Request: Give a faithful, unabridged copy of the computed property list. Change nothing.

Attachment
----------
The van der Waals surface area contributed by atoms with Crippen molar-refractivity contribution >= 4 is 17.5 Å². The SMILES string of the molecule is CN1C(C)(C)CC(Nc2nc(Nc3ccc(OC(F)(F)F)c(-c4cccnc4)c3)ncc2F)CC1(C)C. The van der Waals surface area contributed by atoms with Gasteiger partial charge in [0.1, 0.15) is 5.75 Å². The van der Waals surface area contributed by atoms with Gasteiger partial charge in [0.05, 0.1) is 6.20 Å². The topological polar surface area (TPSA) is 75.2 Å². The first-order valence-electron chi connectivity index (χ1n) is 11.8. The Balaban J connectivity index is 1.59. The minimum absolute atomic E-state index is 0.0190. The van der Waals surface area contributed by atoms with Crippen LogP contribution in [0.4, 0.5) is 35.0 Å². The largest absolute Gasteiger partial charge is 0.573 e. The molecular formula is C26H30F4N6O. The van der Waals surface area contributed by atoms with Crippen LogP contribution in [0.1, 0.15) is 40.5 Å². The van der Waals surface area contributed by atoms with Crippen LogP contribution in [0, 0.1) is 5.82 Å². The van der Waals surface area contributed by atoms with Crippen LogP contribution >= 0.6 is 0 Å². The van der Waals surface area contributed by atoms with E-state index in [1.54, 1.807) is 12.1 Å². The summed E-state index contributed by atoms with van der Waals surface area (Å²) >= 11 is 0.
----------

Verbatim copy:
The van der Waals surface area contributed by atoms with Crippen molar-refractivity contribution >= 4 is 17.5 Å². The SMILES string of the molecule is CN1C(C)(C)CC(Nc2nc(Nc3ccc(OC(F)(F)F)c(-c4cccnc4)c3)ncc2F)CC1(C)C. The van der Waals surface area contributed by atoms with Gasteiger partial charge in [0.1, 0.15) is 5.75 Å². The van der Waals surface area contributed by atoms with Gasteiger partial charge in [0.05, 0.1) is 6.20 Å². The topological polar surface area (TPSA) is 75.2 Å². The first-order valence-electron chi connectivity index (χ1n) is 11.8. The Balaban J connectivity index is 1.59. The minimum absolute atomic E-state index is 0.0190. The van der Waals surface area contributed by atoms with Crippen LogP contribution in [0.4, 0.5) is 35.0 Å². The largest absolute Gasteiger partial charge is 0.573 e. The molecular formula is C26H30F4N6O. The van der Waals surface area contributed by atoms with Crippen LogP contribution in [0.1, 0.15) is 40.5 Å². The van der Waals surface area contributed by atoms with Crippen LogP contribution in [0, 0.1) is 5.82 Å². The van der Waals surface area contributed by atoms with Crippen LogP contribution >= 0.6 is 0 Å². The van der Waals surface area contributed by atoms with E-state index in [1.54, 1.807) is 12.1 Å². The summed E-state index contributed by atoms with van der Waals surface area (Å²) >= 11 is 0.